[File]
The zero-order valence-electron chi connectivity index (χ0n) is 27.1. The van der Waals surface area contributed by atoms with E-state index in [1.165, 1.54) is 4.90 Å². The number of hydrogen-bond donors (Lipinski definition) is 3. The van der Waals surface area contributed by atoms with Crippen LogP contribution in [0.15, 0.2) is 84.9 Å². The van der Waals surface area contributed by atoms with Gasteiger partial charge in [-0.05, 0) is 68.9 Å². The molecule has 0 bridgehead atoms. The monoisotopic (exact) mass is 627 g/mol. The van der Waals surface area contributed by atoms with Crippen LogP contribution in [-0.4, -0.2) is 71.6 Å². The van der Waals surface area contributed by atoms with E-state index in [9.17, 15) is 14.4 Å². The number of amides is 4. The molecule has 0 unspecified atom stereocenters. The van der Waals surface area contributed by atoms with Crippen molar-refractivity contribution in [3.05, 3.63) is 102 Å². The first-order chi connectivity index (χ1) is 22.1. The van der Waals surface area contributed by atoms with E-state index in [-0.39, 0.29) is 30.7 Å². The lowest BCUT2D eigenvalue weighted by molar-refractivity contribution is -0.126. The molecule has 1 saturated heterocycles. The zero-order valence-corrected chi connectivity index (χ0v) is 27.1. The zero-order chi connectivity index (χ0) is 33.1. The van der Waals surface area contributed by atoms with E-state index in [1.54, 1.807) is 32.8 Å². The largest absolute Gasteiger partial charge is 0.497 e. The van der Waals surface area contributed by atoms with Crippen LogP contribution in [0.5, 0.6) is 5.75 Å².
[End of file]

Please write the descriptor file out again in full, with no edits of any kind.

The zero-order valence-electron chi connectivity index (χ0n) is 27.1. The van der Waals surface area contributed by atoms with E-state index in [1.165, 1.54) is 4.90 Å². The number of hydrogen-bond donors (Lipinski definition) is 3. The van der Waals surface area contributed by atoms with Crippen LogP contribution in [0.15, 0.2) is 84.9 Å². The van der Waals surface area contributed by atoms with Gasteiger partial charge in [-0.05, 0) is 68.9 Å². The molecule has 0 bridgehead atoms. The monoisotopic (exact) mass is 627 g/mol. The van der Waals surface area contributed by atoms with Crippen LogP contribution in [-0.4, -0.2) is 71.6 Å². The van der Waals surface area contributed by atoms with E-state index in [9.17, 15) is 14.4 Å². The number of amides is 4. The molecule has 0 unspecified atom stereocenters. The van der Waals surface area contributed by atoms with Crippen molar-refractivity contribution in [3.05, 3.63) is 102 Å². The first-order chi connectivity index (χ1) is 22.1. The van der Waals surface area contributed by atoms with E-state index in [-0.39, 0.29) is 30.7 Å². The lowest BCUT2D eigenvalue weighted by molar-refractivity contribution is -0.126. The molecule has 1 saturated heterocycles. The zero-order valence-corrected chi connectivity index (χ0v) is 27.1. The zero-order chi connectivity index (χ0) is 33.1. The van der Waals surface area contributed by atoms with E-state index in [1.54, 1.807) is 32.8 Å². The largest absolute Gasteiger partial charge is 0.497 e. The van der Waals surface area contributed by atoms with Crippen LogP contribution in [0.5, 0.6) is 5.75 Å².